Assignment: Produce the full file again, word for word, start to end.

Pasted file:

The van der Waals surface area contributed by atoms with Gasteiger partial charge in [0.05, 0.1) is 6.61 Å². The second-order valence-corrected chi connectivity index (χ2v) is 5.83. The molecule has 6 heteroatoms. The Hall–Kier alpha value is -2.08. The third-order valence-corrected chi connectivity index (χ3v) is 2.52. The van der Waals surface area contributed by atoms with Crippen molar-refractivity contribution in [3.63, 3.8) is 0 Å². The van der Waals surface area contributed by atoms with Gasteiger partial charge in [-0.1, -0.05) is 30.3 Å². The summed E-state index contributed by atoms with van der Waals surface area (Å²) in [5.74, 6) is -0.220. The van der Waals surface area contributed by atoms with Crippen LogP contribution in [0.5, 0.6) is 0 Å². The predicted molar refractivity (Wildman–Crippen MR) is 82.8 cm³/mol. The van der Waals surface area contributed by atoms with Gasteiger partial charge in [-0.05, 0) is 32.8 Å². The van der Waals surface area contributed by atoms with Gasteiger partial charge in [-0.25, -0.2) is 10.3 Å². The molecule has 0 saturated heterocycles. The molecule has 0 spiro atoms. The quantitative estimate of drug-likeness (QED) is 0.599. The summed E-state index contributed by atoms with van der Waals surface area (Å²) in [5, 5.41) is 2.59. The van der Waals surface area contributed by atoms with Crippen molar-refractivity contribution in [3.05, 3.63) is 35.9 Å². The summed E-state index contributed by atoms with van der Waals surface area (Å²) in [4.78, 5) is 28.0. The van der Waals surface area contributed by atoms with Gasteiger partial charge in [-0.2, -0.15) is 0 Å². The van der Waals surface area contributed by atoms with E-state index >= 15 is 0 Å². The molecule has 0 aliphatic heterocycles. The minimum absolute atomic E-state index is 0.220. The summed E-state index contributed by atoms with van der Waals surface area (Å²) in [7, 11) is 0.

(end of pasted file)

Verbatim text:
The van der Waals surface area contributed by atoms with Gasteiger partial charge in [0.05, 0.1) is 6.61 Å². The second-order valence-corrected chi connectivity index (χ2v) is 5.83. The molecule has 6 heteroatoms. The Hall–Kier alpha value is -2.08. The third-order valence-corrected chi connectivity index (χ3v) is 2.52. The van der Waals surface area contributed by atoms with Crippen molar-refractivity contribution in [3.63, 3.8) is 0 Å². The van der Waals surface area contributed by atoms with Gasteiger partial charge in [-0.1, -0.05) is 30.3 Å². The summed E-state index contributed by atoms with van der Waals surface area (Å²) in [5.74, 6) is -0.220. The van der Waals surface area contributed by atoms with Crippen LogP contribution in [0.5, 0.6) is 0 Å². The predicted molar refractivity (Wildman–Crippen MR) is 82.8 cm³/mol. The van der Waals surface area contributed by atoms with Gasteiger partial charge in [-0.05, 0) is 32.8 Å². The van der Waals surface area contributed by atoms with Gasteiger partial charge in [-0.25, -0.2) is 10.3 Å². The molecule has 0 saturated heterocycles. The molecule has 0 spiro atoms. The quantitative estimate of drug-likeness (QED) is 0.599. The summed E-state index contributed by atoms with van der Waals surface area (Å²) in [5, 5.41) is 2.59. The van der Waals surface area contributed by atoms with Crippen molar-refractivity contribution in [3.05, 3.63) is 35.9 Å². The summed E-state index contributed by atoms with van der Waals surface area (Å²) in [4.78, 5) is 28.0. The van der Waals surface area contributed by atoms with Gasteiger partial charge in [-0.2, -0.15) is 0 Å². The van der Waals surface area contributed by atoms with E-state index >= 15 is 0 Å². The molecule has 0 aliphatic heterocycles. The minimum absolute atomic E-state index is 0.220. The summed E-state index contributed by atoms with van der Waals surface area (Å²) in [7, 11) is 0.